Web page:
Africa and the New Philanthropy
I believe Africa’s wealthy have a distinct role to play in Africa’s development and indeed many have been active, but perhaps not in the traditional way the development community have benchmarked interventions. To me, a far more important and appropriate question to ask is’ Where are we all – with respect to Africa’s development goals?’
Africa’s development has become somewhat of a personal mission. It would be unimaginable to take on the development of an entire continent without a sense of mission.
The task is too formidable. It demands of us a commitment much more substantial and enduring than mere enthusiasm or passion. The development community often talks about this mission of African development in terms that have a theoretical ring to them.
Economic and socio-economic terms. Technical jargon and statistics that distance the true meaning of development. But let us put those aside and get right to the heart of the matter.
There are tens of millions of people across this continent, yearning for some of the things that we take for granted. They want jobs.
They want to send their children to school. Perhaps they want to own a home, or a car. For some, even just owning a bicycle may feel like a taste of freedom and independence. They want – and they should be able to afford – healthcare, food, recreation, and the basic comforts of life.
In short, Africans, like people the world over, yearn for self-determination, and the economic resources to make that possible. This is what I define as “development”.
These are the questions that we should all be asking ourselves: Where are we with respect to these goals? Are we moving urgently enough? How can we do more good, for millions more people? Not just to better their lives, but set them on a path of self-sufficiency, so they can enjoy the kind of economic freedom and self-determination that we here all enjoy.
How can we do it as quickly as possible? How can we start a positive cycle of self-sustaining growth – and fulfill the promises that are implicit in our development mission?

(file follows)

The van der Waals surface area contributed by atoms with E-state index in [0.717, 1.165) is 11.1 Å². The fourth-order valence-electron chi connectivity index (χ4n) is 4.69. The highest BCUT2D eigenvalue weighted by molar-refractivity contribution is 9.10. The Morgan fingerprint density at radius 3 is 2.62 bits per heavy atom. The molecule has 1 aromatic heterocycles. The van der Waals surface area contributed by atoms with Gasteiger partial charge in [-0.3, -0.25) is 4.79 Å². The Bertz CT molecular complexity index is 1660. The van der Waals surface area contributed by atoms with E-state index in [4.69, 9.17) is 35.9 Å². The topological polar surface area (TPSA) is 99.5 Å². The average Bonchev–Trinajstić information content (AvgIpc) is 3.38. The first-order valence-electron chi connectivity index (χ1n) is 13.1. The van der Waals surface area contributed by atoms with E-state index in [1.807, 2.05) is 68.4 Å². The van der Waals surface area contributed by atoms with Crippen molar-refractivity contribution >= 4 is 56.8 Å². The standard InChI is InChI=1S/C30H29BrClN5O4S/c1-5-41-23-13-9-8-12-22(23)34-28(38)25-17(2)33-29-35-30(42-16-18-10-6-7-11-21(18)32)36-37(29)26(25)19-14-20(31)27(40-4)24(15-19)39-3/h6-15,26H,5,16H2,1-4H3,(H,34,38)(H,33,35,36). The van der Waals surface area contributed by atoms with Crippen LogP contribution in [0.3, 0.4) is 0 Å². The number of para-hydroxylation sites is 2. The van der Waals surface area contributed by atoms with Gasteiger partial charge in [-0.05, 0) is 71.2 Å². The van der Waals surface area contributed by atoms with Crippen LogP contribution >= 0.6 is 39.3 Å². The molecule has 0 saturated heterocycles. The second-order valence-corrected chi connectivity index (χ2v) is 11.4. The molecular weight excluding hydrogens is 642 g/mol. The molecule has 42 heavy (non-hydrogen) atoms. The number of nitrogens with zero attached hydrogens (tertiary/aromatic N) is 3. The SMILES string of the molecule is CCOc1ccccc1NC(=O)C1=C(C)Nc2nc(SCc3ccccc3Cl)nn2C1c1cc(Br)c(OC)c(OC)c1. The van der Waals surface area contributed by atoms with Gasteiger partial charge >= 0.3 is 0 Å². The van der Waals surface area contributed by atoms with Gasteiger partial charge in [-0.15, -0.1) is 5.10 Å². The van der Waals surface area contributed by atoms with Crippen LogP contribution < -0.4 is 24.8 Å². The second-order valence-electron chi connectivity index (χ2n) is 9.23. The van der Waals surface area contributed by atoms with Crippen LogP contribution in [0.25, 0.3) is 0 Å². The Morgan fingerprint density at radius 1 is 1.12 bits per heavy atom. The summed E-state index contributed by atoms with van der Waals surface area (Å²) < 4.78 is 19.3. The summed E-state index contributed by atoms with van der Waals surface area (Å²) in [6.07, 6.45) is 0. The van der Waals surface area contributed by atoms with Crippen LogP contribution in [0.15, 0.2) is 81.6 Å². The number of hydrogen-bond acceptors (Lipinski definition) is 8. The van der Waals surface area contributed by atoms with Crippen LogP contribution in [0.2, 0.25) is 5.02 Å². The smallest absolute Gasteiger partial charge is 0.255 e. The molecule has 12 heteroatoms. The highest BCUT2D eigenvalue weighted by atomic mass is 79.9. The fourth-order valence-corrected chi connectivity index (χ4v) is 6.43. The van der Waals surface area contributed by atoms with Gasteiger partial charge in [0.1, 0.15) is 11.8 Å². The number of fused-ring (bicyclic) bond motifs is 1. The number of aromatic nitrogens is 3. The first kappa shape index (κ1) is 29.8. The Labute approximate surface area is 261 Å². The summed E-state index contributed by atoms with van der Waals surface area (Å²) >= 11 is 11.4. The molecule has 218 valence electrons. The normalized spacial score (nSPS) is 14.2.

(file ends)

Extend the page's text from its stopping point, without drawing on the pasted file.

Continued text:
For decades, charity has been front and center in Africa’s development agenda – playing a prominent, if not a dominant role. And charity will always have a role to play in some aspects of healthcare, or education, or disaster relief.
Even in the West we saw a critical need for charity relief when the US was hit by Superstorm Sandy. But experience is teaching us that, over the long term, chronic health and welfare issues are better addressed by creating self-reliant individuals, families and communities.
People and communities that have jobs and economic resources are better equipped to solve their own problems – to their own satisfaction – than charities that offer temporary relief.
The philanthropic community, however, is only just beginning to take this lesson to heart. Most philanthropies still focus primarily on giving away “free money”.
The world’s oldest, largest and most generous charitable institutions – like the Ford Foundation, the Carnegie Foundation, the Gates Foundation, and many others over many decades – have historically focused on grant-making and charitable support for public services, because in the 20th century worldview, addressing any problem merely required sufficient giving.
But in fact, in his book, “Random Reminiscences of Men and Events”, John D Rockefeller wrote that the goal of charity is essentially to beget more charity. He says: “It is easy to do harm in giving money. (Giving) to institutions which should be supported by others is not the best philanthropy.”
A powerful statement indeed, from one of the world’s best known philanthropists.
In this worldview, it was accepted as an immutable fact that recipients of charity would need to “make constant appeals”, meaning that they would forever remain in constant need. There is no talk here of outgrowing the need for appeals, or solving the underlying problems. Consider just one small example from recent history: